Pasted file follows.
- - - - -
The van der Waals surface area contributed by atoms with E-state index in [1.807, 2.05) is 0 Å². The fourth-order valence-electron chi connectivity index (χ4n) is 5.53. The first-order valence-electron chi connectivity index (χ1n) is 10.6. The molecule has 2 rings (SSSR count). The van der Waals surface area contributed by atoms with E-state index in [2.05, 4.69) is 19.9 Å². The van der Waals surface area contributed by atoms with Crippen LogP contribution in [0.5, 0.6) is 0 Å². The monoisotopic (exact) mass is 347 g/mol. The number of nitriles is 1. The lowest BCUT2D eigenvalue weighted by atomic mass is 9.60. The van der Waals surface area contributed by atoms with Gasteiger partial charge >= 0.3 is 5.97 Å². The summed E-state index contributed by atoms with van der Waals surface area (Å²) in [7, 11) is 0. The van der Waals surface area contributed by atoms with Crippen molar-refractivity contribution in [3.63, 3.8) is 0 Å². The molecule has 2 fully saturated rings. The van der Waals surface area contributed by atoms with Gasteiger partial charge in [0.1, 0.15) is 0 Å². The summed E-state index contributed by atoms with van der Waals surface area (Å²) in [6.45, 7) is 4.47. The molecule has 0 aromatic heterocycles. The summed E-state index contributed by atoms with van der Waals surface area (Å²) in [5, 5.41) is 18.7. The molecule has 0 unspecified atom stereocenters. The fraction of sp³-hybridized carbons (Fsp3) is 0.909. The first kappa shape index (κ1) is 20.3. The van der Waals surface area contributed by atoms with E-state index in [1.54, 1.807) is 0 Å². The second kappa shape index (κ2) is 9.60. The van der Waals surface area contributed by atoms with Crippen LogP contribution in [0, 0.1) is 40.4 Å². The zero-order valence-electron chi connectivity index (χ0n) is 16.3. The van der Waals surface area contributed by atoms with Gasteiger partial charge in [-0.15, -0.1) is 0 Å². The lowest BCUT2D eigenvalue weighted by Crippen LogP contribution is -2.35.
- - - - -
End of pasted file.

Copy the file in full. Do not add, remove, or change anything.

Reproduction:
The van der Waals surface area contributed by atoms with E-state index in [1.807, 2.05) is 0 Å². The fourth-order valence-electron chi connectivity index (χ4n) is 5.53. The first-order valence-electron chi connectivity index (χ1n) is 10.6. The molecule has 2 rings (SSSR count). The van der Waals surface area contributed by atoms with E-state index in [2.05, 4.69) is 19.9 Å². The van der Waals surface area contributed by atoms with Crippen LogP contribution in [0.5, 0.6) is 0 Å². The monoisotopic (exact) mass is 347 g/mol. The number of nitriles is 1. The lowest BCUT2D eigenvalue weighted by atomic mass is 9.60. The van der Waals surface area contributed by atoms with Gasteiger partial charge >= 0.3 is 5.97 Å². The summed E-state index contributed by atoms with van der Waals surface area (Å²) in [7, 11) is 0. The van der Waals surface area contributed by atoms with Crippen molar-refractivity contribution in [3.63, 3.8) is 0 Å². The molecule has 2 fully saturated rings. The van der Waals surface area contributed by atoms with Gasteiger partial charge in [0.1, 0.15) is 0 Å². The summed E-state index contributed by atoms with van der Waals surface area (Å²) in [6.45, 7) is 4.47. The molecule has 0 aromatic heterocycles. The summed E-state index contributed by atoms with van der Waals surface area (Å²) in [5, 5.41) is 18.7. The molecule has 0 unspecified atom stereocenters. The fraction of sp³-hybridized carbons (Fsp3) is 0.909. The first kappa shape index (κ1) is 20.3. The van der Waals surface area contributed by atoms with E-state index in [1.54, 1.807) is 0 Å². The second kappa shape index (κ2) is 9.60. The van der Waals surface area contributed by atoms with Crippen LogP contribution in [0, 0.1) is 40.4 Å². The zero-order valence-electron chi connectivity index (χ0n) is 16.3. The van der Waals surface area contributed by atoms with Gasteiger partial charge in [-0.15, -0.1) is 0 Å². The lowest BCUT2D eigenvalue weighted by Crippen LogP contribution is -2.35.